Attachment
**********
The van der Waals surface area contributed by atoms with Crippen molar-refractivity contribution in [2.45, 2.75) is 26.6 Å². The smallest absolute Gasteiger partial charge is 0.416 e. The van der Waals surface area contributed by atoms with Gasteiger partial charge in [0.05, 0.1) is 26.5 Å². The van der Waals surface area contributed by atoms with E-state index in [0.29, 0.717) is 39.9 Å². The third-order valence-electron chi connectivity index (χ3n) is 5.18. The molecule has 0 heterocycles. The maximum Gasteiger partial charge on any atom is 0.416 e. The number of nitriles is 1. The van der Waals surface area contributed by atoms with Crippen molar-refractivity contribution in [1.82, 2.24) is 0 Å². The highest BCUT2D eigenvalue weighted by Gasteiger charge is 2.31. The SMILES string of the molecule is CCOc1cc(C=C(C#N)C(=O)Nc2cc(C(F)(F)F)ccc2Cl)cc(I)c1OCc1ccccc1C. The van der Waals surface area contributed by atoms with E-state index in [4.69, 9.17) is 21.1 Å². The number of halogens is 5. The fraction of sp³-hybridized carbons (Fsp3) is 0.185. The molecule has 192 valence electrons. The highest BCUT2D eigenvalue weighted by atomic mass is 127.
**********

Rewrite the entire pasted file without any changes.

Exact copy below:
The van der Waals surface area contributed by atoms with Crippen molar-refractivity contribution in [2.45, 2.75) is 26.6 Å². The smallest absolute Gasteiger partial charge is 0.416 e. The van der Waals surface area contributed by atoms with Gasteiger partial charge in [0.05, 0.1) is 26.5 Å². The van der Waals surface area contributed by atoms with E-state index in [0.29, 0.717) is 39.9 Å². The third-order valence-electron chi connectivity index (χ3n) is 5.18. The molecule has 0 heterocycles. The maximum Gasteiger partial charge on any atom is 0.416 e. The number of nitriles is 1. The van der Waals surface area contributed by atoms with Crippen molar-refractivity contribution in [1.82, 2.24) is 0 Å². The highest BCUT2D eigenvalue weighted by Gasteiger charge is 2.31. The SMILES string of the molecule is CCOc1cc(C=C(C#N)C(=O)Nc2cc(C(F)(F)F)ccc2Cl)cc(I)c1OCc1ccccc1C. The van der Waals surface area contributed by atoms with E-state index in [4.69, 9.17) is 21.1 Å². The number of halogens is 5. The fraction of sp³-hybridized carbons (Fsp3) is 0.185. The molecule has 192 valence electrons. The highest BCUT2D eigenvalue weighted by atomic mass is 127.